What's new

Travel kit

The Classic American-Style Leather Travel Case

Red Celluloid 1940's Set
Gold Celluloid 1940's set


  • Razor Holder: Celluloid, Catalin, glass or plastic two-piece holder (box and lid) for a three-piece or travel razor.
  • Soap Holder: Celluloid, Catalin, glass or plastic two-piece holder for bar soap.
  • Toothbrush Holder: Celluloid, Catalin, glass or plastic two-piece holder for a toothbrush. Important! Most modern toothbrushes will not fit in these holders; they are a millimeter or two too long. Improvisation is required.
  • Aux. Holders: Celluloid, Catalin, glass or plastic two-piece holder for extra items like travel-sized toothpaste. Also good for carrying cologne samples or small tubes/jars of moisturizer, etc. Unfortunately, these are never big enough to accommodate a roll-on deodorant.
  • Glass Bottle: Tall square glass bottle with a plastic screw-on cap. Usually in the 2 oz. range. The size alone makes this most useful for After-shave splashes, which are cheap and plentiful enough that you can spare two ounces to carry around. Hair tonic, like Jeris, is another traditional load. Shower gels and other thicker liquids can be added to these jars, but make very, very sure the liquid is thin enough, or diluted enough, to be pourable.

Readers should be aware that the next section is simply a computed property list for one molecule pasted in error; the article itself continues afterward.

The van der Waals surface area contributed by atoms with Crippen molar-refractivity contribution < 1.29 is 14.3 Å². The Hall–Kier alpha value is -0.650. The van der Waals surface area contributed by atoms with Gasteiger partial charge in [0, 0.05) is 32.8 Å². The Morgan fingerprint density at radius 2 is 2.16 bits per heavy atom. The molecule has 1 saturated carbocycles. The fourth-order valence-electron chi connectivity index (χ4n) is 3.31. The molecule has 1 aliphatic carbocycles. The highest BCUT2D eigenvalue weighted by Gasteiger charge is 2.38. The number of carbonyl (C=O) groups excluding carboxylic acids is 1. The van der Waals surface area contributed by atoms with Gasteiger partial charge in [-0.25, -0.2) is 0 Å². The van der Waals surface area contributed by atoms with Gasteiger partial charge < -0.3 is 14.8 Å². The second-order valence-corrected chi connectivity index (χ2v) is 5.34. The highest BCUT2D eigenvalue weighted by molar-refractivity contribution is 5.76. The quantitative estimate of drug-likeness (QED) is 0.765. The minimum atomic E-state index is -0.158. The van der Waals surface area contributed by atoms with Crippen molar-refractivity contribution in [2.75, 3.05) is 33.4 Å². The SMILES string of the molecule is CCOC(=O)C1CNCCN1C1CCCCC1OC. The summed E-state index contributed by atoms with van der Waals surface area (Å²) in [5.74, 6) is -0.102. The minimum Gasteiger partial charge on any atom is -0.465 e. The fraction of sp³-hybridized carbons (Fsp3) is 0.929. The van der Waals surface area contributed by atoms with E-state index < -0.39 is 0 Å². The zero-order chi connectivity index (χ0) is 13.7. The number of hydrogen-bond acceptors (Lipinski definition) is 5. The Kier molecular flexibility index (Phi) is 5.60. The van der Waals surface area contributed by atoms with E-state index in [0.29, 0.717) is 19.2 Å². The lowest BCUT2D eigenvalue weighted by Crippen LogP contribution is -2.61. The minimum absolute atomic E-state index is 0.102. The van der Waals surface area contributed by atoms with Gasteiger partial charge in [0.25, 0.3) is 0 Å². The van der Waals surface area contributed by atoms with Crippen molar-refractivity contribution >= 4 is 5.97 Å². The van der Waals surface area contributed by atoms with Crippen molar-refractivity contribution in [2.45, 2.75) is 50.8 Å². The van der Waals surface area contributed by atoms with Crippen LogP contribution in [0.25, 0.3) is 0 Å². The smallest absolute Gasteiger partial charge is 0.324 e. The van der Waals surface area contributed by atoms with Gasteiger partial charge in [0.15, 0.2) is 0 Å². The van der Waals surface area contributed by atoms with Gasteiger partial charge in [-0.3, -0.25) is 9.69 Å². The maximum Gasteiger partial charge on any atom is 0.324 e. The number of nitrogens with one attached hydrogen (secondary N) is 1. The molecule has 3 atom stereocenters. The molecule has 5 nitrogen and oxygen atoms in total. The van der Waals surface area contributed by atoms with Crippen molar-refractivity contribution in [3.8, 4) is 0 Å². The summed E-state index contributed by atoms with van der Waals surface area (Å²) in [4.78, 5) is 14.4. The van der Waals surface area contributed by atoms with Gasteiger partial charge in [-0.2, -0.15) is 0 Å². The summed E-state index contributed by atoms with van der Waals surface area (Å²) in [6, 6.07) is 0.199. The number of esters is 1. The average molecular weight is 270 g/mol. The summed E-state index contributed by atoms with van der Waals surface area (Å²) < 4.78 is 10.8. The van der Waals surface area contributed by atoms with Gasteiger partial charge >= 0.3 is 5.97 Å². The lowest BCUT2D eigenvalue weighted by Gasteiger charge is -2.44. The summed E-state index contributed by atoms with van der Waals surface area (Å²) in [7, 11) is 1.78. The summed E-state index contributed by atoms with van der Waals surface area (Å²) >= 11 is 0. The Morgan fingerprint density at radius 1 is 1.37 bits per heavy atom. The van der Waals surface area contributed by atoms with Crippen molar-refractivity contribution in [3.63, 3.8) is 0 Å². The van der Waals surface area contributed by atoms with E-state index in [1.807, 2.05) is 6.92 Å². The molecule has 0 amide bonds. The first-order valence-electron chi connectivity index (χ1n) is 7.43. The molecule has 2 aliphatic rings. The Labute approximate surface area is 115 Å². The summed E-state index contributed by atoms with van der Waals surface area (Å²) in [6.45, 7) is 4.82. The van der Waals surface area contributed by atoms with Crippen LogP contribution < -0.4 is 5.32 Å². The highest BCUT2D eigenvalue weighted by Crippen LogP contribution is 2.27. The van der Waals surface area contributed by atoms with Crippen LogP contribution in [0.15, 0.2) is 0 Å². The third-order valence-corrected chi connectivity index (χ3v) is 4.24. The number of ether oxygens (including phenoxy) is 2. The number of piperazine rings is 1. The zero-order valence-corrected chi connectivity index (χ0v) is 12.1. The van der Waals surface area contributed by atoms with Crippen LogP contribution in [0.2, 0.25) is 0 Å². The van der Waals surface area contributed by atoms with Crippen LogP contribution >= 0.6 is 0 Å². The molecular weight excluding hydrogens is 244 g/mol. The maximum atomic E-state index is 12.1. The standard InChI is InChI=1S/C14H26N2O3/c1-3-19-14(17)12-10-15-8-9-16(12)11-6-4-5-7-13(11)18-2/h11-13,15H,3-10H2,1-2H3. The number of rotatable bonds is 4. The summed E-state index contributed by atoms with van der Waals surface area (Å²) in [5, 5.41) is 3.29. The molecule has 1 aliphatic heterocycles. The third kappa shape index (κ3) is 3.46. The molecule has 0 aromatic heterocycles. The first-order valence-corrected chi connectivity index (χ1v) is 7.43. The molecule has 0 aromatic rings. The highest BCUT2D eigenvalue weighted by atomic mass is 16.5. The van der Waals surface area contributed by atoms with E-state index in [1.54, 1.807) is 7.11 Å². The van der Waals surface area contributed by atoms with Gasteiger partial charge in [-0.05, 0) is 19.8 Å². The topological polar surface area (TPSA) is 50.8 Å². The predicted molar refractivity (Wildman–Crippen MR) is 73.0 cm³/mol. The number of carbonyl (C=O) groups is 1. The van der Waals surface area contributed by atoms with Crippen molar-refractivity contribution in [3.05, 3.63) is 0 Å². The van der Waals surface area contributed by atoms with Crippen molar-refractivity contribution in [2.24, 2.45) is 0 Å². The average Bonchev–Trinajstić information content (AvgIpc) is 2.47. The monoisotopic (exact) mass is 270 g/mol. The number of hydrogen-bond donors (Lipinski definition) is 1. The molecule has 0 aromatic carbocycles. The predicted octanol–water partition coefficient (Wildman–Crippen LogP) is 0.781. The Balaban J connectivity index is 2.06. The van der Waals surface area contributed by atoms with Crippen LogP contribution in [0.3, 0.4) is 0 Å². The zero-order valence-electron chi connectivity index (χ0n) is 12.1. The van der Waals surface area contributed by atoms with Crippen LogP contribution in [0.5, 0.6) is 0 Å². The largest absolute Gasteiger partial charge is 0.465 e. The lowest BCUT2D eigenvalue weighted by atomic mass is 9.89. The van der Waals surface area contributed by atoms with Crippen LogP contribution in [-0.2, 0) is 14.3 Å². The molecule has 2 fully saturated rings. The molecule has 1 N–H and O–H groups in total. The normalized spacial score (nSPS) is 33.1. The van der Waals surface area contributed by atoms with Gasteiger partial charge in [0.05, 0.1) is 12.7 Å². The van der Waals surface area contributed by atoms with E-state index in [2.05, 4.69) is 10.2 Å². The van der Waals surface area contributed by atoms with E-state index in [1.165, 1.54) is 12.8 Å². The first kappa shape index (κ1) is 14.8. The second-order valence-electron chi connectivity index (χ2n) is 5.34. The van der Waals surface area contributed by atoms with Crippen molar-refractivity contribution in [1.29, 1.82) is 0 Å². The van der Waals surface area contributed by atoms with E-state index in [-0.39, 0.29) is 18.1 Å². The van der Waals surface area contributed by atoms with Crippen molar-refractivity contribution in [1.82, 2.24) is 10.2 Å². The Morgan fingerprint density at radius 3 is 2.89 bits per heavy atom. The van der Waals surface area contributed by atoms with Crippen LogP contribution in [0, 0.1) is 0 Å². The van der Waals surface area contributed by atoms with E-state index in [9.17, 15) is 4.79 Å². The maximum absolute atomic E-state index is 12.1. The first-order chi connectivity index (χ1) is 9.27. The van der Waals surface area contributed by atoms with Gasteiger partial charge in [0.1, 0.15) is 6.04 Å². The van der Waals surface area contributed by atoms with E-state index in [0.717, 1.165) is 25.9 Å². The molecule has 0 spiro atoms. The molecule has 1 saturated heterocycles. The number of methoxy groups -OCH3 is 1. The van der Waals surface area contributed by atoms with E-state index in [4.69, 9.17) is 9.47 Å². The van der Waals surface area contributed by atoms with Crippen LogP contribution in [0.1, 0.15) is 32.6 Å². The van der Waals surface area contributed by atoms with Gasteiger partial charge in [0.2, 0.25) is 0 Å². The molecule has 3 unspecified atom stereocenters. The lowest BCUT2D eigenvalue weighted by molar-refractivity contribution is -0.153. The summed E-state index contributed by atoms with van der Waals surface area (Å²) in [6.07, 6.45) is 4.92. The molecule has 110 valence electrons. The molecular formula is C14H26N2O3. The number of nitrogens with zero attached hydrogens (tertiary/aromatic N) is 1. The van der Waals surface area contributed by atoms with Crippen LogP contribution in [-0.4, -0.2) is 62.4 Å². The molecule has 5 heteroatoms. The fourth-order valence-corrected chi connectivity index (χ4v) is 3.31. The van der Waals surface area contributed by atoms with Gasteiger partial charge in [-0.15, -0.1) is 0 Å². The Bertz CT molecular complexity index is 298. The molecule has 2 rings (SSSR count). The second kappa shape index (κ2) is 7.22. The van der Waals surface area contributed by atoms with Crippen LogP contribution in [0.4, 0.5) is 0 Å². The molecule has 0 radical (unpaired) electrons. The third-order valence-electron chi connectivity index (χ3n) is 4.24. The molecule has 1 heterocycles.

• Manicure Equipment: Metal nail file, emery boards and those pointy wooden sticks. These are usually fitted into the top half of the kit, in slots adjacent to the mirror holder.
  • Mirror: Small 2x3 inch one-sided mirror. These are sometimes framed in metal and even less frequently come with a folding frame. Usually these are slid into a long leather strap on the top half of the case.
  • Brushes: One of the things that make this style of kit so widely admired, and justifiably so, are the fine brushes that came with them. Early kits from the 1920?s and 30?s often had beautiful stamped military style oval brushes of exotic woods or ebony, filled with Pure Bristle. Later brushes, in kits from the 1940?s and 50?s, were rectangular in shape with rounded corners, in order to use the storage straps. These too were made of good woods, often lacquered, and again, filled with Pure Bristle. It was not unknown to see kits which wood brushes with nylon bristles, and indeed, by the 1960's nylon brushes were very common.

The Classic English-Style Leather Travel Case